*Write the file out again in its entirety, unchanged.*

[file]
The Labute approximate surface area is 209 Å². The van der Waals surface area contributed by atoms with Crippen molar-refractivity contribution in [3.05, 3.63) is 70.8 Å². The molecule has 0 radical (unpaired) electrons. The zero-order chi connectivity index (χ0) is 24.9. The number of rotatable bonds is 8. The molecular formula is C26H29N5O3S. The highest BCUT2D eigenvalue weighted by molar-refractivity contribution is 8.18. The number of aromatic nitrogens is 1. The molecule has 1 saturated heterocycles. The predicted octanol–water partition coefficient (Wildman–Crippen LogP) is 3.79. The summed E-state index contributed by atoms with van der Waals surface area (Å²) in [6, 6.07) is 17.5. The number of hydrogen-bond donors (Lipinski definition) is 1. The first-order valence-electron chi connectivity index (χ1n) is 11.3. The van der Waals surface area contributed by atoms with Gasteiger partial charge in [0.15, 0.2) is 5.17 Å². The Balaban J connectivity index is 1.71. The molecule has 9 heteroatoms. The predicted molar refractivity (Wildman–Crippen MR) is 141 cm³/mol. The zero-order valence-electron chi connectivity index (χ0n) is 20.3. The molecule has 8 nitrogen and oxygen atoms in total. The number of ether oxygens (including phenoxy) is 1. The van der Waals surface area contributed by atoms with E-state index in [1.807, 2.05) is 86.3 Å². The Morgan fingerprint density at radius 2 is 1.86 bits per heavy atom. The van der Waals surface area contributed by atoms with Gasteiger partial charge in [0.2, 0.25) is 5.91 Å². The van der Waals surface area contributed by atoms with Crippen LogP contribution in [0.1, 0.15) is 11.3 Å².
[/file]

The Labute approximate surface area is 209 Å². The van der Waals surface area contributed by atoms with Crippen molar-refractivity contribution in [3.05, 3.63) is 70.8 Å². The molecule has 0 radical (unpaired) electrons. The zero-order chi connectivity index (χ0) is 24.9. The number of rotatable bonds is 8. The molecular formula is C26H29N5O3S. The highest BCUT2D eigenvalue weighted by molar-refractivity contribution is 8.18. The number of aromatic nitrogens is 1. The molecule has 1 saturated heterocycles. The predicted octanol–water partition coefficient (Wildman–Crippen LogP) is 3.79. The summed E-state index contributed by atoms with van der Waals surface area (Å²) in [6, 6.07) is 17.5. The number of hydrogen-bond donors (Lipinski definition) is 1. The first-order valence-electron chi connectivity index (χ1n) is 11.3. The van der Waals surface area contributed by atoms with Gasteiger partial charge in [0.15, 0.2) is 5.17 Å². The Balaban J connectivity index is 1.71. The molecule has 9 heteroatoms. The predicted molar refractivity (Wildman–Crippen MR) is 141 cm³/mol. The zero-order valence-electron chi connectivity index (χ0n) is 20.3. The molecule has 8 nitrogen and oxygen atoms in total. The number of ether oxygens (including phenoxy) is 1. The van der Waals surface area contributed by atoms with E-state index in [1.807, 2.05) is 86.3 Å². The Morgan fingerprint density at radius 2 is 1.86 bits per heavy atom. The van der Waals surface area contributed by atoms with Gasteiger partial charge in [0.2, 0.25) is 5.91 Å². The van der Waals surface area contributed by atoms with Crippen LogP contribution in [0.1, 0.15) is 11.3 Å².